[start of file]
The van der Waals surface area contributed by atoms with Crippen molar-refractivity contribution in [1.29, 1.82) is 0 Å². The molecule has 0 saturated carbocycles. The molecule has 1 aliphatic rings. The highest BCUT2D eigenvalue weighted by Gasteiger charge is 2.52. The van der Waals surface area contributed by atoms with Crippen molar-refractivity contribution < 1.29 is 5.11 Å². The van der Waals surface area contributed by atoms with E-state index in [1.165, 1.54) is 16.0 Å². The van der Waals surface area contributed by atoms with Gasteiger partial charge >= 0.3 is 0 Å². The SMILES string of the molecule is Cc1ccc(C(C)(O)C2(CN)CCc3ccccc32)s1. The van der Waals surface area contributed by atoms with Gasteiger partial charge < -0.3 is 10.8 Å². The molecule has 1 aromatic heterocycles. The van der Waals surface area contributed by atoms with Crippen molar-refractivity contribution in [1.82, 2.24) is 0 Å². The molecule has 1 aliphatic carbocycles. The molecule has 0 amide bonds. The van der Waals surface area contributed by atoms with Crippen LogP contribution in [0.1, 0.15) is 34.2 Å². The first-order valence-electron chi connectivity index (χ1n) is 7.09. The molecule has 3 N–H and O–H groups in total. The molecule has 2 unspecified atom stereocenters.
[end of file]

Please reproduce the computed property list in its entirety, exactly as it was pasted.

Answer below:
The van der Waals surface area contributed by atoms with Crippen molar-refractivity contribution in [1.29, 1.82) is 0 Å². The molecule has 0 saturated carbocycles. The molecule has 1 aliphatic rings. The highest BCUT2D eigenvalue weighted by Gasteiger charge is 2.52. The van der Waals surface area contributed by atoms with Crippen molar-refractivity contribution < 1.29 is 5.11 Å². The van der Waals surface area contributed by atoms with E-state index in [1.165, 1.54) is 16.0 Å². The van der Waals surface area contributed by atoms with Gasteiger partial charge >= 0.3 is 0 Å². The SMILES string of the molecule is Cc1ccc(C(C)(O)C2(CN)CCc3ccccc32)s1. The van der Waals surface area contributed by atoms with Gasteiger partial charge < -0.3 is 10.8 Å². The molecule has 1 aromatic heterocycles. The van der Waals surface area contributed by atoms with Crippen molar-refractivity contribution in [1.82, 2.24) is 0 Å². The molecule has 1 aliphatic carbocycles. The molecule has 0 amide bonds. The van der Waals surface area contributed by atoms with Crippen LogP contribution in [0.1, 0.15) is 34.2 Å². The first-order valence-electron chi connectivity index (χ1n) is 7.09. The molecule has 3 N–H and O–H groups in total. The molecule has 2 unspecified atom stereocenters.